If possible, reserve your fireplace for quiet evenings after the kids are in bed.

How to Keep Children Away From the Fireplace

by Jaimie Zinski

In addition to helping cut down ridiculous heating bills, your home’s fireplace provides an elegant focal point and sets the scene for those romantic evenings you keep planning but that never seem to actually happen. More than a third of all American homes use fireplaces and wood stoves as a main heat source -- but how do you keep your home warm with curious kids around? No matter if you use your fireplace once in a blue moon or as a main way to heat your home during the winter, it’s possible to actually build and start a fire without sending any little ones to the ER.

Teach your toddler or preschooler about the dangers of not only fire, but also playing in the fireplace when it's not being used. The fireplace looks like an alluring spot to set up a fort, but it's also a safety hazard even when not in use. Make sure your tot knows that the fireplace is off limits, regardless of whether there's a fire burning or not.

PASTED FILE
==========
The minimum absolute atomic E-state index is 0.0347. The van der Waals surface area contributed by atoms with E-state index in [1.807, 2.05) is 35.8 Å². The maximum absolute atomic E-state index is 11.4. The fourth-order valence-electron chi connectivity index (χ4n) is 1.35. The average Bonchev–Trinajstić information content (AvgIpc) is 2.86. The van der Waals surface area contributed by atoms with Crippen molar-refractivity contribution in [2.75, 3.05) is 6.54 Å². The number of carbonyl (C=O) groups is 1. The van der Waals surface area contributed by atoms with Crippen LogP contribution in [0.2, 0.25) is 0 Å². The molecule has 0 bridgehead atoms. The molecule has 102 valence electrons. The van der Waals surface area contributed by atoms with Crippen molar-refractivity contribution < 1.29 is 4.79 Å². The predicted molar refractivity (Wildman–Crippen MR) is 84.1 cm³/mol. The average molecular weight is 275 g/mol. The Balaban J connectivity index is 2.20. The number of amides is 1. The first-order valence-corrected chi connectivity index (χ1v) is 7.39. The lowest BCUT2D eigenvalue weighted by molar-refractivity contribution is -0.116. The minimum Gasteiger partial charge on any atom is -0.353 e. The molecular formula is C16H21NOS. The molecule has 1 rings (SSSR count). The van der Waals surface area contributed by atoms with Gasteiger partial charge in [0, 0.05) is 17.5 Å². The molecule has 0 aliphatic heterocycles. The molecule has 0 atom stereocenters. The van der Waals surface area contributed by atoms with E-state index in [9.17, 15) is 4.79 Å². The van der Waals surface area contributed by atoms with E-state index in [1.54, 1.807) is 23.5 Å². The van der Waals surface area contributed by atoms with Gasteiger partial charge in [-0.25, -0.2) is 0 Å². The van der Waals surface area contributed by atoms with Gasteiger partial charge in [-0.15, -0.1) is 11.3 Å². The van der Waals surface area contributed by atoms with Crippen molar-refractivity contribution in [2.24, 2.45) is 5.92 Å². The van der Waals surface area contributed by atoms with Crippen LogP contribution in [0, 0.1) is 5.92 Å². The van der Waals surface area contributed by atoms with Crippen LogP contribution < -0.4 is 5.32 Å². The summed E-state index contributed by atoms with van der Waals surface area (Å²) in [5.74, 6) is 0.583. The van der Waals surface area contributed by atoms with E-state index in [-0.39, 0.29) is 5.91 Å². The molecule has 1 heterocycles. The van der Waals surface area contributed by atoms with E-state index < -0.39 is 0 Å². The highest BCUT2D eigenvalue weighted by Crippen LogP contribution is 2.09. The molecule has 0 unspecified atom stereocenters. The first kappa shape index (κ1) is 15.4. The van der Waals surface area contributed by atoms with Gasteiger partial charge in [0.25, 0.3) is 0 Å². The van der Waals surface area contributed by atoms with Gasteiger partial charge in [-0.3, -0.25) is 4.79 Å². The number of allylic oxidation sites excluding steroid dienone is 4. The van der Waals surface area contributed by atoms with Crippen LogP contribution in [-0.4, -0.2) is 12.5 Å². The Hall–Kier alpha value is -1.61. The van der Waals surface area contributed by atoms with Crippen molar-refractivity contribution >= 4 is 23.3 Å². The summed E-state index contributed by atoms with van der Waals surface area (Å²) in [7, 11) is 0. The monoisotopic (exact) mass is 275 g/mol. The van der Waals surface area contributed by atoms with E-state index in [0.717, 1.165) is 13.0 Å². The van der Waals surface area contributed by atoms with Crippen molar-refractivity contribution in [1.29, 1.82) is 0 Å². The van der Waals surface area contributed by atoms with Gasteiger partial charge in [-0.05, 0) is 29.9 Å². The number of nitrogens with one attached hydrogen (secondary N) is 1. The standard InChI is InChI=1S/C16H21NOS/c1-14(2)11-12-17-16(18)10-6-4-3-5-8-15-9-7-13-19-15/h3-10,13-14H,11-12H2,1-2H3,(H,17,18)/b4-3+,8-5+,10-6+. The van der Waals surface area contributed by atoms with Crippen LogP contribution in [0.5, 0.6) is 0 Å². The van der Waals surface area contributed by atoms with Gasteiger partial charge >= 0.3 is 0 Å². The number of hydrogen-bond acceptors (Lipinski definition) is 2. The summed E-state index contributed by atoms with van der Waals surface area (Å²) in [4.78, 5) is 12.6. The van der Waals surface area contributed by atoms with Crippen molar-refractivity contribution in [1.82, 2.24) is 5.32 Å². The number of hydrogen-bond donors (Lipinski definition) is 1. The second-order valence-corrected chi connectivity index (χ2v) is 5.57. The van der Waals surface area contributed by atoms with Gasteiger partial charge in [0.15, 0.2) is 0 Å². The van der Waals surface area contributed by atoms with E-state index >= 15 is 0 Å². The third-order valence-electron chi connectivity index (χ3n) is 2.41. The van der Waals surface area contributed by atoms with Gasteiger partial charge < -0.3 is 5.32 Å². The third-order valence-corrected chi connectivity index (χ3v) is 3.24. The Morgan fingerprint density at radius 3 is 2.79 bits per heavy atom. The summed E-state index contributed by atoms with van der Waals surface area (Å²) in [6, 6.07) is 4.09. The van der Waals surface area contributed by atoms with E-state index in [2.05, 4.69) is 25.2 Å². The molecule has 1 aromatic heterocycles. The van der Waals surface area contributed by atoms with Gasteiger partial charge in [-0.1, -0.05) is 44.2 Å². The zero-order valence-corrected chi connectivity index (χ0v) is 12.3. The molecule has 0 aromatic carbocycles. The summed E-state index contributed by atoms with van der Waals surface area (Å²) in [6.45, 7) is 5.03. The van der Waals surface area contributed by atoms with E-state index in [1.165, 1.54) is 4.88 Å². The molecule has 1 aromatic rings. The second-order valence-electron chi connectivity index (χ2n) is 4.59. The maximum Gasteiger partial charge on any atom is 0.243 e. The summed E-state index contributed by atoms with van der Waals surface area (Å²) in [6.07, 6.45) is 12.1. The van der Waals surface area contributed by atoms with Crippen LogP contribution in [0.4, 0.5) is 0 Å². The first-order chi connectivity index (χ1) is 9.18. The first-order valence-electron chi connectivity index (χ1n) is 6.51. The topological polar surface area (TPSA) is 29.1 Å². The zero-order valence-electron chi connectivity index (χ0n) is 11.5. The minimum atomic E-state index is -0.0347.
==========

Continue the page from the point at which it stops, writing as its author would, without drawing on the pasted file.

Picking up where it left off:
Keep a close eye on your child while the fire is blazing and for at least 45 minutes after it's been extinguished. Waiting at least 45 minutes is also a good idea if you have a gas fireplace, as it can take this long for the glass to cool from temperatures that can quickly reach 200 degrees Fahrenheit.

Install a fireplace safety gate. The gates aren't the most attractive addition to your home's decor, but they are specifically designed to create a custom enclosure around your fireplace. Choose a model that can be constructed or expanded to meet your needs and use it whenever the fire is lit and there are children in the room. Also, resist the temptation to conceal the gates with curtains or fabric, because although decorative, they're both a major fire hazard.

Items you will need

  • Fireplace safety guard


  • Save fires for after the children are asleep. After all, fires are much better for adults-only ambiance or enjoying a glass of wine with your friends.

About the Author

Residing in Chippewa Falls, Wis., Jaimie Zinski has been writing since 2009. Specializing in pop culture, film and television, her work appears on Star Reviews and various other websites. Zinski is pursuing a Bachelor of Arts in history at the University of Wisconsin.

Photo Credits

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